Dan Kitwood/Getty Images Bitcoin isn’t a ‘unique’ hedge as it’s vulnerable to the same market risks as conventional investments, according to a new study. It becomes more exposed to factors such as inflation expectations when its price is less volatile, the researcher found. The findings are a “cautionary note” for investors, writes author Dimitrios Koutmos,…

Traders are piling into bitcoin as a haven against volatile markets. This researcher warns they could get burned.

hedge mazeDan Kitwood/Getty Images

  • Bitcoin isn’t a ‘unique’ hedge as it’s vulnerable to the same market risks as conventional investments, according to a new study.
  • It becomes more exposed to factors such as inflation expectations when its price is less volatile, the researcher found.
  • The findings are a “cautionary note” for investors, writes author Dimitrios Koutmos, as they suggest bitcoin isn’t “a unique asset class whose price behavior is detached from economic fundamentals.”
  • Watch bitcoin trade live.

An escalating US-China trade war, the slowing Chinese economy, and a prolonged Brexit process have fueled anxiety in financial markets, boosting investors’ interest in bitcoin as a hedge against volatility.

However, new research suggests the cryptocurrency may have limited value as a hedge as it’s vulnerable to the same factors that move the prices of stocks and other mainstream investments. While it escapes some of those drivers when its price is especially volatile, the increased risk may outweigh the greater returns.

“Bitcoin prices, despite their seemingly attractive independent behavior relative to economic variables, may still be exposed to the same types of market risks which afflict the performance of conventional financial assets,” wrote Dimitrios Koutmos, an assistant professor of finance and technology at Worcester Polytechnic Institute in Massachusetts, in a study titled “Market risk and bitcoin returns” published online in the Annals of Operations Research this month. 

Koutmos used treasury bill rates, the VIX and Deutsche Bank FX volatility indexes, treasury yields, forward inflation swap rates, equity indexes, and the difference between corporate bond yields and treasury yields as proxies for short-term interest rates, market-volatility expectations, and other factors that affect traditional financial assets. He examined their influence on daily bitcoin prices between January 2013 and September 2017.

His key finding was that several of these factors were “important determinants of bitcoin returns.” Specifically, short-term interest rates and investors’ expectations of stock-market and foreign-exchange volatility were significant determinants of the price of bitcoin during periods when it rose or fell sharply. Those three factors, along with general economic conditions and inflation expectations, influenced the price of bitcoin when the cryptocurrency was less volatile, according to the study.

The findings serve as a “cautionary note” for investors, Koutmos wrote, as they suggest bitcoin isn’t “a unique asset class whose price behavior is detached from economic fundamentals.”

They also indicate “bitcoin’s usefulness as a diversification instrument is time-dependent,” given the cryptocurrency was more susceptible to factors such as inflation expectations during periods when its price was less volatile. 

If bitcoin truly is a better hedge when its price is moving around, investors who bought into bitcoin’s price surge this month as a hedge against the sharp downturn in stocks might be feeling pretty smug. However, Koutmos also found that bitcoin’s superior returns during periods of high volatility weren’t high enough to offset the increased risk, meaning its returns during low-volatility periods were higher on a risk-adjusted basis. 

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‘Bitcoin Will Disappear,’ Craig Wright Rants in Blistering ‘Satoshi’ Manifesto

‘Bitcoin Will Disappear,’ Craig Wright Rants in Blistering ‘Satoshi’ Manifesto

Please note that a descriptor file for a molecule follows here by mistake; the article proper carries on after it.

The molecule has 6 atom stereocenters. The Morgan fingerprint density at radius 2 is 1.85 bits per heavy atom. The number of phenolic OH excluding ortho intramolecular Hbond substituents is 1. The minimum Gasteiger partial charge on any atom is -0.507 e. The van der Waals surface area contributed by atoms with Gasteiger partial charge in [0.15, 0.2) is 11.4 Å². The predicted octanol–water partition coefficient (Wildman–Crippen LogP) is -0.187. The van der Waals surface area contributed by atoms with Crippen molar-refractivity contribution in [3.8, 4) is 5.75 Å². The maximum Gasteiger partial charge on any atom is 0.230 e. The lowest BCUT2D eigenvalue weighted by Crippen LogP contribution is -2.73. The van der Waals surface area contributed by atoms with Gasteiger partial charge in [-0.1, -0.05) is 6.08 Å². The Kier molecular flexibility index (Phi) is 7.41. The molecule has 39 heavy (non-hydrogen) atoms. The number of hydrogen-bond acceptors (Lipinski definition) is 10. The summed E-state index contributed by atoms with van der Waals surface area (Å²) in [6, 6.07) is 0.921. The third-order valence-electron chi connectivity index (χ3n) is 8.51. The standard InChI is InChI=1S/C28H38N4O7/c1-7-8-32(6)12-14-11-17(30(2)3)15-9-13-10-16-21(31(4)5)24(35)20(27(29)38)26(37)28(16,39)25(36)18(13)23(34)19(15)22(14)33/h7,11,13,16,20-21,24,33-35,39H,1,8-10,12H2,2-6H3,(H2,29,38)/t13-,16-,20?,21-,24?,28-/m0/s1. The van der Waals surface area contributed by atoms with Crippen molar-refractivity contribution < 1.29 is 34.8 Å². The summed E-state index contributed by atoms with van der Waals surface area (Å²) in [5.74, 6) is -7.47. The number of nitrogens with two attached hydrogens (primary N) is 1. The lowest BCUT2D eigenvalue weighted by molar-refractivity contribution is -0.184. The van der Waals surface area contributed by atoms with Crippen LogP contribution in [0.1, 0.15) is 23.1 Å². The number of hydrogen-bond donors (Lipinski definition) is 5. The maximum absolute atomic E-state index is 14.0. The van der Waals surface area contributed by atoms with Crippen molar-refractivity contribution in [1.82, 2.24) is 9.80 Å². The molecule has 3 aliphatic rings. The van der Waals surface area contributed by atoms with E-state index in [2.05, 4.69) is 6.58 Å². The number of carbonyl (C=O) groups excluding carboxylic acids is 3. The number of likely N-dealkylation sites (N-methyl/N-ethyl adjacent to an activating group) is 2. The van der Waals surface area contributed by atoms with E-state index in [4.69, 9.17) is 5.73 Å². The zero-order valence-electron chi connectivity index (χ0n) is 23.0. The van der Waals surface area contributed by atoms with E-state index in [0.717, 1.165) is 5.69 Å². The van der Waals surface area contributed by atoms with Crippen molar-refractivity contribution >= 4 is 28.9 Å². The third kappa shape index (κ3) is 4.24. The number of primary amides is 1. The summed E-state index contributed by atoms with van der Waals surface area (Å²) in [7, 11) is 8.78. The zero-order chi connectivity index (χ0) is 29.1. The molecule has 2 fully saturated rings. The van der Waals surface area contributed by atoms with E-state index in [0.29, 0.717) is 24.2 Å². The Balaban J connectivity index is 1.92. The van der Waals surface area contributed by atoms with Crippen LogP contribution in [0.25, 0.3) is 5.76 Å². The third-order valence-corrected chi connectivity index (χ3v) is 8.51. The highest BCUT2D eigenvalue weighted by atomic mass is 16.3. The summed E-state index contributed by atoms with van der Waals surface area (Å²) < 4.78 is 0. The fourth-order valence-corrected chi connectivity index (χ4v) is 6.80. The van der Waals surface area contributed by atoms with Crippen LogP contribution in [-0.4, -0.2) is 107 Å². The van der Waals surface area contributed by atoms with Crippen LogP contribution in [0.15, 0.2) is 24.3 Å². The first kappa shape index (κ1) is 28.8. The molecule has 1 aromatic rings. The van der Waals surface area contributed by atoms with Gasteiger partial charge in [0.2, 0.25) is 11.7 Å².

‘Bitcoin Will Disappear,’ Craig Wright Rants in Blistering ‘Satoshi’ ManifestoSelf-proclaimed “Satoshi Nakamoto” Craig Wright published a blistering manifesto that predicted Bitcoin would disappear in “moments.” | Source: Crypto Strategies/YouTube (i), Shutterstock (ii). Image Edited by CCN.By CCN: Australian entrepreneur Craig Wright published a blistering manifesto that argues bitcoin (BTC) will eventually disappear because it’s being used to facilitate criminal activity. And that perverts his original vision for the cryptocurrency.For reference, Wright has repeatedly claimed that he is Satoshi Nakamoto, the mysterious creator of bitcoin. He has yet to offer definitive proof.Civil War Erupts Between Warring Crypto FactionsWright is a proponent of Bitcoin SV (Satoshi’s Vision), which he insists is the “true bitcoin.”Wright and his ally Calvin Ayre claim BSV will supplant all other fake pretenders to the bitcoin throne and will crush rivals BTC and Bitcoin Cash (BCH) into the ground.Bitcoin Price Will Crash to Zero Says Bitcoin Cash Founder Calvin Ayre https://t.co/34ZrOZVJhu— CCN.com (@CCNMarkets) December 17, 2018‘Bitcoin Needs to Act Within the Rules’In a withering manifesto, Wright claims he created bitcoin to operate within the law and not to facilitate criminal activity like money-laundering.Wright then torched cryptocurrency evangelists who claim BTC is totally decentralized and therefore doesn’t need to play by any rules. However, Wright says they’re deluding themselves and need to be slapped awake.“I designed Bitcoin to be a system that worked within the rules.”“Bitcoin needs to act within the rules. If it does not, then the exchanges and systems that allow people to use Bitcoin act to stop it being widely used and disseminated and criminalise all of those in the system.”“If Bitcoin or any other monetary system seeks to act outside the rules, it becomes an outlaw system, and once it does, it is easy to stop.”“The majority of people want rules. They don’t want to fight in a world of uncertainty, and want to know that the contract that they have conducted will remain valid not just now, but throughout the term of the exchange — for which we need rules.”Craig Wright, the self-proclaimed inventor of bitcoin, says BSV will supplant BTC in due time.Craig Wright: Binance Facilitates CrimeMoreover, Wright insists that cryptocurrency exchanges are basically criminal enterprises that “facilitate money laundering.” Accordingly, he predicts that they will eventually go out of business “because crime will always fail.”Specifically, Wright accused Binance and Bitfinex of lying to their customers when they claim to be decentralized. He says they’re not. Wright also explained that the only reason why anyone wants a decentralized financial platform is so they can use it to hide or launder money.“Groups such as Binance who seek to facilitate money laundering and crime will always fail. They defraud you in telling you that they are decentralised and cannot be controlled.“Bitcoin is a system that was set in stone. If the protocol is changed, then it shows and demonstrates it is not Bitcoin. When those involved altered the rules, they impacted their entire ecosystem — it is a centralised power structure. They defraud you when they lie about decentralisation and tell you that they have no ability to change things but then alter the rules.”“When those in power are able to change the protocol, they can change the lives and the finances of those involved in the system at an arbitrary whim. It is why BTC is not Bitcoin.”Wright: Bitcoin ‘Will Disappear In Moments’Wright further claimed that because bitcoin has been manipulated, it will eventually disappear. And when that happens, he warned that it’ll vanish instantly.“Where a blockchain does not follow the rules…it is simple for government to stop. When the action happens, as it did with e-gold, everything invested in the system will vanish in a flash. When BTC disappears, it will not disappear slowly, it will disappear in moments.”Wright then concluded by promising that he’ll sign a Satoshi transaction after “I have definitively proven I created Bitcoin. Not before.” About The AuthorSamantha ChangSamantha Chang is a financial editor who writes about politics at BizPac Review, about business at CCN, and general news at HVY. She is a law school graduate and an alum of the University of Pennsylvania who enjoys finance, flowers, and fitness. You can find her on Twitter at Samantha_Chang.This article was edited by Josiah Wilmoth.